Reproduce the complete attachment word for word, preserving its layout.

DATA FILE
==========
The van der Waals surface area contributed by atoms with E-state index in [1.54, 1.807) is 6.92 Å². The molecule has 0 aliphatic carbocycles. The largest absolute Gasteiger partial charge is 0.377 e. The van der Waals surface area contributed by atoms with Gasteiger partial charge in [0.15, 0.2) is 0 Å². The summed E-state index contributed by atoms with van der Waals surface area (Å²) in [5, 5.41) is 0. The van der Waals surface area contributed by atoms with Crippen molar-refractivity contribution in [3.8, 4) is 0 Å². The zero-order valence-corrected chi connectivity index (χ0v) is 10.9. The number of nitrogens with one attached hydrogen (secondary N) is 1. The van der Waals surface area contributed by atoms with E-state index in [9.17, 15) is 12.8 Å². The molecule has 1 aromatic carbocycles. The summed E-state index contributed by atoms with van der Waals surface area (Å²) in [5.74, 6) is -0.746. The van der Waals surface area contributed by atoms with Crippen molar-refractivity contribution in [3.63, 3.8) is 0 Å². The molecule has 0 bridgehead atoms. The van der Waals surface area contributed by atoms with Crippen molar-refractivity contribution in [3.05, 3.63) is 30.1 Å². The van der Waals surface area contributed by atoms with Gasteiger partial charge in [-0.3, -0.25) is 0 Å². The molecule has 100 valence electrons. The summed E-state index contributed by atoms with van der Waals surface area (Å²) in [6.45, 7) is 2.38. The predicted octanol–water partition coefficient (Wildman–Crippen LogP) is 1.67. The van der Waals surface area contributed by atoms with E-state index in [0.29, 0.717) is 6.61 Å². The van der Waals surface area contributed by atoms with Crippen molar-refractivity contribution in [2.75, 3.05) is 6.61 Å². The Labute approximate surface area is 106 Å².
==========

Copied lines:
The van der Waals surface area contributed by atoms with E-state index in [1.54, 1.807) is 6.92 Å². The molecule has 0 aliphatic carbocycles. The largest absolute Gasteiger partial charge is 0.377 e. The van der Waals surface area contributed by atoms with Gasteiger partial charge in [0.15, 0.2) is 0 Å². The summed E-state index contributed by atoms with van der Waals surface area (Å²) in [5, 5.41) is 0. The van der Waals surface area contributed by atoms with Crippen molar-refractivity contribution in [3.8, 4) is 0 Å². The zero-order valence-corrected chi connectivity index (χ0v) is 10.9. The number of nitrogens with one attached hydrogen (secondary N) is 1. The van der Waals surface area contributed by atoms with E-state index in [9.17, 15) is 12.8 Å². The molecule has 1 aromatic carbocycles. The summed E-state index contributed by atoms with van der Waals surface area (Å²) in [5.74, 6) is -0.746. The van der Waals surface area contributed by atoms with Crippen molar-refractivity contribution in [3.63, 3.8) is 0 Å². The molecule has 0 bridgehead atoms. The van der Waals surface area contributed by atoms with Crippen molar-refractivity contribution in [3.05, 3.63) is 30.1 Å². The van der Waals surface area contributed by atoms with Gasteiger partial charge in [-0.3, -0.25) is 0 Å². The molecule has 100 valence electrons. The summed E-state index contributed by atoms with van der Waals surface area (Å²) in [6.45, 7) is 2.38. The predicted octanol–water partition coefficient (Wildman–Crippen LogP) is 1.67. The van der Waals surface area contributed by atoms with E-state index in [0.29, 0.717) is 6.61 Å². The van der Waals surface area contributed by atoms with Crippen molar-refractivity contribution in [2.75, 3.05) is 6.61 Å². The Labute approximate surface area is 106 Å².